Congenital adrenal hyperplasia (CAH)--the place for prenatal treatment and neonatal screening

Early Hum Dev. 1993 Dec 15;35(2):81-90. doi: 10.1016/0378-3782(93)90095-c.


What are the respective places for prenatal treatment and neonatal screening in 21 hydroxylase deficiency, (21OHD) CAH? Current diagnostic procedures for 21OHD CAH do not prevent potential or actual morbidity and mortality from salt wasting and hypoglycaemia, ambiguous genitalia and late diagnosis. Presentation is with life-threatening illness or virilisation with long-term physical, psychological and psychosexual sequelae. Screening the whole newborn population would add only a very small additional unit cost in the screening laboratory already measuring TSH and phenylalanine. There are still few data on which to base an assessment of the efficacy of neonatal screening in reducing morbidity and mortality. Screening should now be adopted on a regional, or national, basis to assess both efficacy and cost-effectiveness. Although more (uncontrolled) data are now available concerning prenatal dexamethasone therapy, the degree of benefit in terms of reduced virilisation in relation to potentially significant maternal side effects is unclear and possible long term childhood side effects have not been studied. At present, therefore, there is insufficient evidence regarding the safety of mother and fetus to recommend the general use of dexamethasone outwith the context of controlled scientific studies. There is an urgent need for prospective controlled studies to be undertaken which would, in time, resolve both questions.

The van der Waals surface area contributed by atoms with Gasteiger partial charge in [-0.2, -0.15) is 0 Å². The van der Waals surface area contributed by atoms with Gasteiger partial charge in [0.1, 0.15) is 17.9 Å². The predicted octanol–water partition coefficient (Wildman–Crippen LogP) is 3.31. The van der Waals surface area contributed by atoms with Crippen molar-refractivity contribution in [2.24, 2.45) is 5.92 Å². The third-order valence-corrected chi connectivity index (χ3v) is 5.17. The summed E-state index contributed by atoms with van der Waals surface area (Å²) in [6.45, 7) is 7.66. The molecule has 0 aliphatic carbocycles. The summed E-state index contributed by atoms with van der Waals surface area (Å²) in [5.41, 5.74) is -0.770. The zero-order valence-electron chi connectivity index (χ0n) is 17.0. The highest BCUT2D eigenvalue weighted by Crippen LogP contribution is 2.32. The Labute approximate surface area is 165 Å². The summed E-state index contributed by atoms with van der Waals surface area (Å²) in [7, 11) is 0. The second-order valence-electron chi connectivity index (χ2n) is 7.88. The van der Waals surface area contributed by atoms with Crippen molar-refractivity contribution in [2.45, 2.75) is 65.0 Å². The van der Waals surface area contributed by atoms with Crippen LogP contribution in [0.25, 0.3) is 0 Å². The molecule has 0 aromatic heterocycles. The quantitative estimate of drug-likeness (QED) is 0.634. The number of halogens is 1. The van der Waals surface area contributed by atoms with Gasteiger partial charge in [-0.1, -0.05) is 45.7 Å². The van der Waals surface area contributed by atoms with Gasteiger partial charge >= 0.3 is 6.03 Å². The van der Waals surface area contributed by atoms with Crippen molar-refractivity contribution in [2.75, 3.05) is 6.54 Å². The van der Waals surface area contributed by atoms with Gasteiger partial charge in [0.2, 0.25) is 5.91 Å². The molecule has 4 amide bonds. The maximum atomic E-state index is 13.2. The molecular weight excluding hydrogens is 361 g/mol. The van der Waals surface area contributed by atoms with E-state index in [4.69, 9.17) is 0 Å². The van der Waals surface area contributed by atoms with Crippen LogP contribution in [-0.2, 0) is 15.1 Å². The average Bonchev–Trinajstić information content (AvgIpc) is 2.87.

Publication types

  • Review

MeSH terms

  • Adrenal Hyperplasia, Congenital / diagnosis*
  • Adrenal Hyperplasia, Congenital / drug therapy*
  • Adrenal Hyperplasia, Congenital / embryology
  • Adrenal Hyperplasia, Congenital / genetics
  • Dexamethasone / therapeutic use
  • Female
  • Humans
  • Infant, Newborn
  • Male
  • Maternal-Fetal Exchange
  • Neonatal Screening*
  • Pregnancy
  • Prenatal Diagnosis*


  • Dexamethasone